I’ll admit it, at first glance Dust: An Elysian Tail did not catch my attention. An XBLA 2D platformer with childish looking cartoon characters, it really wasn’t something that was on my radar. I questioned why a game such as this was chosen to be the final title in this year’s Summer of Arcade. After researching the game a bit further I discovered that the developer Humble Hearts consisted of just one man. All of a sudden I found myself intrigued. Winner of the XNA Dream Build Play competition in 2009, I was curious to find out if Dust: An Elysian Tail was truly deserving of its accolades.
In regards to the game’s story, when we first meet our protagonist we find him in the midst of a beautiful, colourful forest, unaware of who or where he is. His name is in the title of the game, and if you didn’t know it already he goes by the name “Dust”. Dust is greeted by a talking sword named Ahrah and a cute furry fox/cat fairy-like character (later to be revealed to be a nimbat) named Fidget. It is discovered that somehow Dust has summoned the sword. All three embark on quest in the land of Falana to determine who Dust really is. Wandering through graveyards, caverns, mountains and villages, the trio come across many NPCs on their journey who request their help. They also encounter some not so intimidating boss battles along the way. The storyline, while not particularly compelling, did have a few interesting plot twists that manages to keep you interested in continuing on; however, the story really isn’t the draw here.
Within the first few minutes of the game I was immediately struck at how much detail was put into this game. The gorgeous backgrounds, so finely detailed, looked very much like a children’s story book. I could not quite place why the furry characters seemed so familiar to me, that was until I did some further research. I discovered that the animator, Dean Dotrill, drew his inspiration from a character in Chip and Dale’s Recue Rangers. Throughout my experience I was continuously in awe of everything on screen. The bold bright colours, the weather effects in the background, a wide range of anthromorphic NPC’s, and the animation and detail, all of these aspects truly looked as though a large development team created it. If you appreciate art style and hard work, then you should appreciate this, but it is even more amazing to think that one man has this much creativity to bring ideas like this to life.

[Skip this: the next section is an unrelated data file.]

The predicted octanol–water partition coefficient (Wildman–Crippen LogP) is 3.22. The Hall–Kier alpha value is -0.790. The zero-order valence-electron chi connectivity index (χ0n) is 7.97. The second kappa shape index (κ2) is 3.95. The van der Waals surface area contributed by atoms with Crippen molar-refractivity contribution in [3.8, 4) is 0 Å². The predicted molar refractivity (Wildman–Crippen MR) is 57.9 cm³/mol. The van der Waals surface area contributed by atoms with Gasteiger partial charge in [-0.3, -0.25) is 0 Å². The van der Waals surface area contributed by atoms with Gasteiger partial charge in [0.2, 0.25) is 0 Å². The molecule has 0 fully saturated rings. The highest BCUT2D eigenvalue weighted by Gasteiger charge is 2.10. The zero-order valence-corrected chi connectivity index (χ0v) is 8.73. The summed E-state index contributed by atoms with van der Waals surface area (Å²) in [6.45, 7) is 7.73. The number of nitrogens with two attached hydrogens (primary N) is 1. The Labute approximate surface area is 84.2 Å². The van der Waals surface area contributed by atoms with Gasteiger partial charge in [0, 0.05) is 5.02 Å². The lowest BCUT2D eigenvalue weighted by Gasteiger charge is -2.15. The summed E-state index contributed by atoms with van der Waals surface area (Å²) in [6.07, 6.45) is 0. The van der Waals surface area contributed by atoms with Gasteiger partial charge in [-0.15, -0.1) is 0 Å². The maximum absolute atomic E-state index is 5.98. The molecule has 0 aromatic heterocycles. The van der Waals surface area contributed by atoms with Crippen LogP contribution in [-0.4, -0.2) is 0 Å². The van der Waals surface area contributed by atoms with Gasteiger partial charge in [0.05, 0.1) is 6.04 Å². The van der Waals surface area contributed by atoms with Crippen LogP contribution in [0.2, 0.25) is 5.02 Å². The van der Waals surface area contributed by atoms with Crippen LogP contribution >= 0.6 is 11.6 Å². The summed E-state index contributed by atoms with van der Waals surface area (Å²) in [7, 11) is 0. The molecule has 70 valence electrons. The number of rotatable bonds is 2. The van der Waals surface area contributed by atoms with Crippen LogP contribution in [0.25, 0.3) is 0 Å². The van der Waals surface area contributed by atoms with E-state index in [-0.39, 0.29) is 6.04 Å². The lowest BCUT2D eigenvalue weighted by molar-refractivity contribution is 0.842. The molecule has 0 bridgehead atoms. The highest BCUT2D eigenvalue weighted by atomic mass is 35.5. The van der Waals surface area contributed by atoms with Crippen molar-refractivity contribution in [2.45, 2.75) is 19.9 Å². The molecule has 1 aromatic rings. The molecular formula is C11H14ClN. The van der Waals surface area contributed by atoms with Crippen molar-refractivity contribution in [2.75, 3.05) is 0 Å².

While I was playing I could not help but to reminisce about the 2D non-linear side scrollers I have loved in the past. As I ventured through Dust: An Elysian Tail’s levels I discovered that it is a surprisingly big game, with many areas to explore. Areas on the map are revealed as the story progress. True to the genre, there is much backtracking once new abilities are unlocked later on. You could easily run through this game in 6-8 hours focusing on the main quest, or you can spend upwards of 20 hours revealing secret locations, unlocking treasure chests, completing numerous side quests, or finding the 12 cages holding characters from other XBLA titles.
Combat in this game was quite fun. Starting out with basic hack and slash moves, Dust upgrades his combat skills as the game progresses. A move that I frequently used was the Dust Storm, in which Dust rapidly spins his sword, killing all within range. This move, when combined with your sidekick Fidget’s projectile missiles, creates a massive and chaotic full screen attack, racking up the hit counter. With this, I was able to achieve many uninterrupted combos, which rewarded me with higher experience point bonuses.
Dust: An Elysian Tail is an action RPG. You level your character by gaining experience through combat and quest completion. With each level you gain a skill gem to spend on such things as defense, attack, health and Fidget’s missiles. Equipment and weapons can be upgraded via loot drops from enemies or upgrades can be purchased at one of the many stores found throughout the game’s map. Crafting items is also an option, with various blueprints and materials dropping from slain foes; however, this can only be done at one location in the game, the blacksmith’s. I found that this was somewhat of a pain as there were times that I had to backtrack to find her. That being said, the end result was well worth the journey.
With an epic soundtrack for battle and a light hearted theme within the villages, the music was quite fitting for the different areas of the game, and all was contributed by Hyper Duck Music. As for the voice acting, I have to admit that I was not particularly a fan of the voices, especially Fidget’s. I thought her voice was annoying, almost like nails on a blackboard irritating. I also felt that Arhah could have perhaps had a more regal sounding voice given he is a mythical sword. The NPC’s scattered throughout the game had odd accents, and Dust himself sounded much like a bored teenager. At times, I found myself skipping over dialogue sequences because of my distaste for the voiceovers.
At the end of the day, voice work not withstanding, I found that I fully enjoyed Dust: An Elysian Tail. With entertaining combat mechanics and gorgeous graphics I was pleasantly surprised that it was not the childish, cartoonish game I was expecting. At only 1200 points you should experience the beautiful hand painted work of art that Dean Dodrill so delicately crafted. I have to say that this title is a wonderful final offering in this year’s Summer of Arcade and you would be crazy to not to consider it.